One house is especially noteworthy on Marat Street. Quite small, in comparison with its neighbors, it surprises with the architectural decoration, characteristic more likely for France at the beginning of the 16th century than for Russia during the period of nascent capitalism. This is the own house of Siegel’s manufacturer (63 Marata Street), built for him by the project of architect Ieronim Kitner.
Kurt Siegel, a native of Leipzig, was a mechanical engineer by profession. In his native Saxony, he mastered all the intricacies of producing complex devices for supplying water and gas, as well as water heating. The enormous prospects opening up for such specialists in Russia encouraged him to move to the rapidly growing Petersburg, where there was a large community of immigrants from German lands. Here he settled down and opened his own profitable business. Typically for the “Russian Germans” of St. Petersburg, Siegel, retaining the Lutheran faith, acquired a Russian patronymic and became known as Kurt Bogdanovich. Having extensive business connections in Europe and America, he gained access to the most advanced technologies for that time. Indeed, bathrooms equipped with hot and cold water mixers, and, of course, ingenious plumbing fixtures were then new and seemed like a real miracle. This has become the main focus of the company.
In 1877, an enterprising Saxon founded the «K. Siegel» mechanical plant in St. Petersburg. The place for the production premises of the plant was chosen on a large site, where the garden of the merchant Maria Sidorova was previously located. In place of the beds that supplied the city markets with cabbage and carrots, the brick walls of the workshops grew.
But the most interesting thing began later, when Siegel decided to build his own home. His mansion gained fame as one of the most original houses in St. Petersburg. The architect Ieronim Kitner created, at the request of the customer, a two-story masterpiece resembling a small castle - these stand on the banks of the Loire in France. The house was built with unplastered brick walls, which in St. Petersburg of those years was accepted only when erecting industrial buildings or barracks. But after the Siegel’s mansion was finished in 1890, the newspapers wrote about it and, most importantly, an article with a photograph of the house appeared in the magazine “Architect”. The fashion for the so-called “brick” style spread around Russia. Everyone paid attention to how the brickwork perfectly combines visually with decorative elements of the Neo-Renaissance style, how organically and easily small turrets, bay windows, stucco plastic and openwork lace of the cast-iron grates on the basis of a simple brick are perceived.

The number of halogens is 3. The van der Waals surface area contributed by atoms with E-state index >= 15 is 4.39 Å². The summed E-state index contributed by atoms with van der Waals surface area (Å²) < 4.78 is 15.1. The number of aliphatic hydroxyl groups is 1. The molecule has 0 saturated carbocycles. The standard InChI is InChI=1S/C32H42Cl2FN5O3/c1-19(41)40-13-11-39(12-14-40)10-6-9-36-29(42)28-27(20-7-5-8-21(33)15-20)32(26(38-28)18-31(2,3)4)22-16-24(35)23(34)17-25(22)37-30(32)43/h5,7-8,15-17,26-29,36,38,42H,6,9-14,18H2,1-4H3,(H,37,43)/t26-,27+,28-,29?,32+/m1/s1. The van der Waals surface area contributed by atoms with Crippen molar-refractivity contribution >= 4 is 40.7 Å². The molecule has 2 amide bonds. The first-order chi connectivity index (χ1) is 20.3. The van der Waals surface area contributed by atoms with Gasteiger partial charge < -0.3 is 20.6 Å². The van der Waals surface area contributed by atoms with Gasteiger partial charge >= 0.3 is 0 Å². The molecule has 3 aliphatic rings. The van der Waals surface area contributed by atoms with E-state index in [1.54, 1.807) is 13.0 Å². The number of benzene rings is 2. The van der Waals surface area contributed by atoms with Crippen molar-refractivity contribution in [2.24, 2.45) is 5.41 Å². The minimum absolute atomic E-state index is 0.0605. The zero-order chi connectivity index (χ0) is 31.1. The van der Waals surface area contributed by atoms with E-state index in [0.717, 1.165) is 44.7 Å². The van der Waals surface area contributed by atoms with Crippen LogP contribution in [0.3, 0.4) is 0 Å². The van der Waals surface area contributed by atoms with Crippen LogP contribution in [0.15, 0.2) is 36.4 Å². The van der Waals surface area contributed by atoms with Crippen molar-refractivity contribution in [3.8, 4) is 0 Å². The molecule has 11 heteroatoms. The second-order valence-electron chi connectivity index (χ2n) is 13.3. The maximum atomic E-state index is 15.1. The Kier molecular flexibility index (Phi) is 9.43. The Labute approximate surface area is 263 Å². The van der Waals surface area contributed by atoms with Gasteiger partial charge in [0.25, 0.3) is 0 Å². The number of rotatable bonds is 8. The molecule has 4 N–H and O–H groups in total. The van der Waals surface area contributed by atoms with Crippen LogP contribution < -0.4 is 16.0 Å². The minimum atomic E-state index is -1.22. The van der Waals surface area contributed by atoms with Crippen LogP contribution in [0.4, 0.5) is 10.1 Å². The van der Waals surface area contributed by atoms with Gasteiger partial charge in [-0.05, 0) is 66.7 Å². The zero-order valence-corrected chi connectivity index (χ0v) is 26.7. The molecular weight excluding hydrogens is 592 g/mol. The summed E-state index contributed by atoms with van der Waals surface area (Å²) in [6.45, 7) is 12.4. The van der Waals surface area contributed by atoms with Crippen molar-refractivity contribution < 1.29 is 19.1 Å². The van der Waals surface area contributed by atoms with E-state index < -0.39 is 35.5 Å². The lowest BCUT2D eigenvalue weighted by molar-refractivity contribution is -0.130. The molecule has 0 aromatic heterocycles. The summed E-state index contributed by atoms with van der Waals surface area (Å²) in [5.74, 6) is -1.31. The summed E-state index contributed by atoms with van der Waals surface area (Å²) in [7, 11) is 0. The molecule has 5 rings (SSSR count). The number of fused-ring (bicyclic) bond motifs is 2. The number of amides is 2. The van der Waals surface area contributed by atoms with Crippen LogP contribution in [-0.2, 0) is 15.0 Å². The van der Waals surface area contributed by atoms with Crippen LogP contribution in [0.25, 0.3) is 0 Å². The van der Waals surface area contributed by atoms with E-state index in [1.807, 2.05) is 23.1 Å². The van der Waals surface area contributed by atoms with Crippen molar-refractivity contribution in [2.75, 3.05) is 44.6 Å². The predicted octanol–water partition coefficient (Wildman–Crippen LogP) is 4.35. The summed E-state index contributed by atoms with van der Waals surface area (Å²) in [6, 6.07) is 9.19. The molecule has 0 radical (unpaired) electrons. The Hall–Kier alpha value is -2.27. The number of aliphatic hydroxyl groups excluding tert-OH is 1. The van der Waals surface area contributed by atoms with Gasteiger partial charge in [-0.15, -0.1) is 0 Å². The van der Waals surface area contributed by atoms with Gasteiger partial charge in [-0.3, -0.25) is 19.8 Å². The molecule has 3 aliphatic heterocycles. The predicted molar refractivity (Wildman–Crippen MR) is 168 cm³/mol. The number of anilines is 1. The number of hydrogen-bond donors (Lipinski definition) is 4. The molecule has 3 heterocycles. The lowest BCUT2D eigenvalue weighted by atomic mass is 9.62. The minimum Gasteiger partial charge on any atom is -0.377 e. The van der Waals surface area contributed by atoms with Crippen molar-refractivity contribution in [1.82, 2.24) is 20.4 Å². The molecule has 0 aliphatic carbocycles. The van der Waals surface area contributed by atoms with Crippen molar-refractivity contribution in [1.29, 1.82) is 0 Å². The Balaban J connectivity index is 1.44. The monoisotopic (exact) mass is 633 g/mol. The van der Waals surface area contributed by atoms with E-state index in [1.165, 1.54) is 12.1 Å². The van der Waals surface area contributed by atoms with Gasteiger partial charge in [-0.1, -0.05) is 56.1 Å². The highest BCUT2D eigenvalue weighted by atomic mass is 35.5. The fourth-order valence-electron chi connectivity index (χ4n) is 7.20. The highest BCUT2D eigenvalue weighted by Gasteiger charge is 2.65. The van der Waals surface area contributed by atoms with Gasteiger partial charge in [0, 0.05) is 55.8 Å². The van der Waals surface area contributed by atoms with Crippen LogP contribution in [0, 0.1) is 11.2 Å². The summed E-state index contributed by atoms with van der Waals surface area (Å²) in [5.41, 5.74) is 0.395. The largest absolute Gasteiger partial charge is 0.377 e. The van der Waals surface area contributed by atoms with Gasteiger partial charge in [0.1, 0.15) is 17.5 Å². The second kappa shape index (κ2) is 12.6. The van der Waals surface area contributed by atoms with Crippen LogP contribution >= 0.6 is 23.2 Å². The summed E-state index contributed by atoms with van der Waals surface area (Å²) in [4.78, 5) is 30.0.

An important argument in favor of the "brick" style was its profitability. Innovative entrepreneurs, including Kurt Siegel, appreciated it not only from the aesthetic, but also from the practical side. No plastering, no often painting are required.
Kurt Siegel did not live to see the revolutionary upheavals. The last refuge of the 1st guild merchant, a talented engineer and a successful businessman became the Smolenskoye Lutheran cemetery in St. Petersburg. But a good memory of him is the plant and a wonderful, eye-pleasing mansion on Marata Street..
And one more thing ... Now you won’t meet Siegel’s bathtubs and washbasins in apartments. The top of comfort at the beginning of the 20th century, today they would seem a little ridiculous and, of course, not so convenient. But there are products of the company that still serve us, not subject to time. These are the hatches that Siegel released. They can be seen in St. Petersburg and its suburbs. As they say, the expiry date is not limited!